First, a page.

A happy fleet of four dinghies and a windsurfer took to the water for the second DQSC dinghy cruise to East Head.
Alex Wilburn, six, tried windsurfing with a mini-rig - to the entertainment of those on the beach.
The sixth and seventh races of the Lady Todd series were held in a light breeze and sunshine and race officer Ian Payne set a simple course in Chichester Lake.
In race six, the fast fleet got a good start with Jason and Sonia Kirk taking an early lead in their RS400 and staying well ahead of the chasing fleet. Second were Andy and Richard Clare (RS400), third Helen and Mark Green (2000).
In the medium/classic fleet, while Charlie Porter got a good lead on the water in his Laser, Mark Harper in his Solo once again won on handicap with Porter second and Ras Turner (Solo) third.
The small slow fleet was led by Hannah Thompson in her Topper throughout with Sam Reading second.
In race seven, in the fast/modern fleet, the Kirks finished just behind the Clares with the Greens third, well ahead of the chasing pack of 2000s.
In the classic/modern fleet, race seven was shortened because of the light breeze and average laps were used. First was Harper, ahead of Porter and Richard Smale (Streaker), who was third.
In the slow fleet, Thompson won, Reading was second and Nick Attree third – all in Toppers.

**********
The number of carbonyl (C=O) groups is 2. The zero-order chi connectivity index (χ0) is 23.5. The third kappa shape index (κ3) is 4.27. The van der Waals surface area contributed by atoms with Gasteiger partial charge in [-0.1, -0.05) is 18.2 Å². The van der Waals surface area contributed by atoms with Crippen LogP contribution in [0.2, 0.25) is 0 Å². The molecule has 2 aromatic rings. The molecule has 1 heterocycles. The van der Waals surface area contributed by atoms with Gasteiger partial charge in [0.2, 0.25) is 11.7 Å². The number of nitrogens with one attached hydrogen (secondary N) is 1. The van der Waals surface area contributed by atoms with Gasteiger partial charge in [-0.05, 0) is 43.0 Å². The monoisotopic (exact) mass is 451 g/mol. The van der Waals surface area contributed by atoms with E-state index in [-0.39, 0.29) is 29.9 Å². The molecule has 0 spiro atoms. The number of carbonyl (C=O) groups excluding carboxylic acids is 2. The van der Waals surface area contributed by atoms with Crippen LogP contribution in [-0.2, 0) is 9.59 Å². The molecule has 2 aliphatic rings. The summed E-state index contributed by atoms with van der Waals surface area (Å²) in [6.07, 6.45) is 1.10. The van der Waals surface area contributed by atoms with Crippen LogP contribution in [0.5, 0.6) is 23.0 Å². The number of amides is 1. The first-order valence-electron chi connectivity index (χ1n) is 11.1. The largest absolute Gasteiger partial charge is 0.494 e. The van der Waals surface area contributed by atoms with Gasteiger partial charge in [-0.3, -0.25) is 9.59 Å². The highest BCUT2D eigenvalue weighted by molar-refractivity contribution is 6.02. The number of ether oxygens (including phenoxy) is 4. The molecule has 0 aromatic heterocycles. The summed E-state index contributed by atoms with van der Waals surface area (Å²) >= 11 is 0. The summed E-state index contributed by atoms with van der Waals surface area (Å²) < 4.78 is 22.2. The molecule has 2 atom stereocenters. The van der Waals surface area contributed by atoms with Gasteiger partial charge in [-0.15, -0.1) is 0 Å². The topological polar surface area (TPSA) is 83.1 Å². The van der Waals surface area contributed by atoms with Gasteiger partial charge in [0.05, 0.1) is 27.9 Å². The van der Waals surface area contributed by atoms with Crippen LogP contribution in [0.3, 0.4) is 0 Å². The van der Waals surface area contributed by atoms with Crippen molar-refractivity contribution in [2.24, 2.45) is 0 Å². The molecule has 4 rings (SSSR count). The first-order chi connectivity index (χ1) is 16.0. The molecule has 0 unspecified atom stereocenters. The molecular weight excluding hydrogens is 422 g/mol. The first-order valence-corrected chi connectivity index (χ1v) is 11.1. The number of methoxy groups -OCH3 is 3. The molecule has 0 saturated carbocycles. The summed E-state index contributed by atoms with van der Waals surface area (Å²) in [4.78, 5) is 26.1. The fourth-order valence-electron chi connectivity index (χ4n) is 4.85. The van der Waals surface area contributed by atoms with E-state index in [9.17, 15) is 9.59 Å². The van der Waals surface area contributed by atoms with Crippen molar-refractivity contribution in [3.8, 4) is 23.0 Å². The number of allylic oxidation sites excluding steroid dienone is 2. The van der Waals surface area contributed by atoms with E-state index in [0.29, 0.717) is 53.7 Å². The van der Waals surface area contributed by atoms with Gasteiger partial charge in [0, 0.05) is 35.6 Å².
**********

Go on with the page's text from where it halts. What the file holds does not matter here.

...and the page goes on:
There was a large turnout for the Halfway up the Creek race. One or two sailors got a bit lost but had a good day’s sailing regardless. First were Nick and Biddy Colbourne (GP14), second was Ian Payne (Laser), third Charlie Porter (Laser).
The next day, a race was staged in aid of the RNLI, with contributions from all competitors into the CYC lifeboat box.
The fast fleet was dominated by the single-handed boats, but those in double-handers had good fun racing in a good if variable breeze, and occasional sunshine.
Andy Palmer-Felgate dominated the fast fleet in his Laser to win with three first places. Mark Harper (Solo) was second and Derek Jackman third, also in a Solo.
In the slow fleet, Charlie Elliott in his Optimist had a great day’s sailing, beating Ian and Zoe Barnett into second place by winning every race.